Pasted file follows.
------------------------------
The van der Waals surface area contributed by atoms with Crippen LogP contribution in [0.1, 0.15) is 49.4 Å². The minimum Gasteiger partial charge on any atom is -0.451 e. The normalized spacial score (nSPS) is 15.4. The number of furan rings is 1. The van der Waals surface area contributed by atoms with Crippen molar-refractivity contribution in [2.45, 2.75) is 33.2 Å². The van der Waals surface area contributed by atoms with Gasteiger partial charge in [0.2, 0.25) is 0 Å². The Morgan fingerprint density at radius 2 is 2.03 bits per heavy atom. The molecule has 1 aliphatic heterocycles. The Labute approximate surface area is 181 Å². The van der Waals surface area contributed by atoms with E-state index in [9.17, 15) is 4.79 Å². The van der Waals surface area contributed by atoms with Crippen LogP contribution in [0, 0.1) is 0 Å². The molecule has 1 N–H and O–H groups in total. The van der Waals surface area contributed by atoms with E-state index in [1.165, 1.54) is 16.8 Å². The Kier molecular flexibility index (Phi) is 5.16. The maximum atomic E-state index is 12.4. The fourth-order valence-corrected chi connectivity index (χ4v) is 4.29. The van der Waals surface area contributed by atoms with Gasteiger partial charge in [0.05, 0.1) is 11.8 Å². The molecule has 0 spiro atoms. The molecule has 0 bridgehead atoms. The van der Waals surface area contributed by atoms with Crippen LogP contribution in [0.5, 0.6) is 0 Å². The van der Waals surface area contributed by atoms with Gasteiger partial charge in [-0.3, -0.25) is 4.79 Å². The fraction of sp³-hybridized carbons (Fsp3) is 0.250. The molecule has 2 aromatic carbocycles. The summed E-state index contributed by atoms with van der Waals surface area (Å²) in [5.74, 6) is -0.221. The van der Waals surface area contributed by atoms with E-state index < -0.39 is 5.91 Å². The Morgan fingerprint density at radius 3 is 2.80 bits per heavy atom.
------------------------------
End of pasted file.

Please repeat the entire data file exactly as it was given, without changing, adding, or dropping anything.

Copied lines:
The van der Waals surface area contributed by atoms with Crippen LogP contribution in [0.1, 0.15) is 49.4 Å². The minimum Gasteiger partial charge on any atom is -0.451 e. The normalized spacial score (nSPS) is 15.4. The number of furan rings is 1. The van der Waals surface area contributed by atoms with Crippen molar-refractivity contribution in [2.45, 2.75) is 33.2 Å². The van der Waals surface area contributed by atoms with Gasteiger partial charge in [0.2, 0.25) is 0 Å². The Morgan fingerprint density at radius 2 is 2.03 bits per heavy atom. The molecule has 1 aliphatic heterocycles. The Labute approximate surface area is 181 Å². The van der Waals surface area contributed by atoms with E-state index in [9.17, 15) is 4.79 Å². The van der Waals surface area contributed by atoms with Crippen LogP contribution in [0, 0.1) is 0 Å². The molecule has 1 N–H and O–H groups in total. The van der Waals surface area contributed by atoms with E-state index in [1.165, 1.54) is 16.8 Å². The Kier molecular flexibility index (Phi) is 5.16. The maximum atomic E-state index is 12.4. The fourth-order valence-corrected chi connectivity index (χ4v) is 4.29. The van der Waals surface area contributed by atoms with Gasteiger partial charge in [0.05, 0.1) is 11.8 Å². The molecule has 0 spiro atoms. The molecule has 0 bridgehead atoms. The van der Waals surface area contributed by atoms with Crippen LogP contribution in [0.5, 0.6) is 0 Å². The van der Waals surface area contributed by atoms with Gasteiger partial charge in [-0.3, -0.25) is 4.79 Å². The fraction of sp³-hybridized carbons (Fsp3) is 0.250. The molecule has 2 aromatic carbocycles. The summed E-state index contributed by atoms with van der Waals surface area (Å²) in [5.74, 6) is -0.221. The van der Waals surface area contributed by atoms with E-state index < -0.39 is 5.91 Å². The Morgan fingerprint density at radius 3 is 2.80 bits per heavy atom.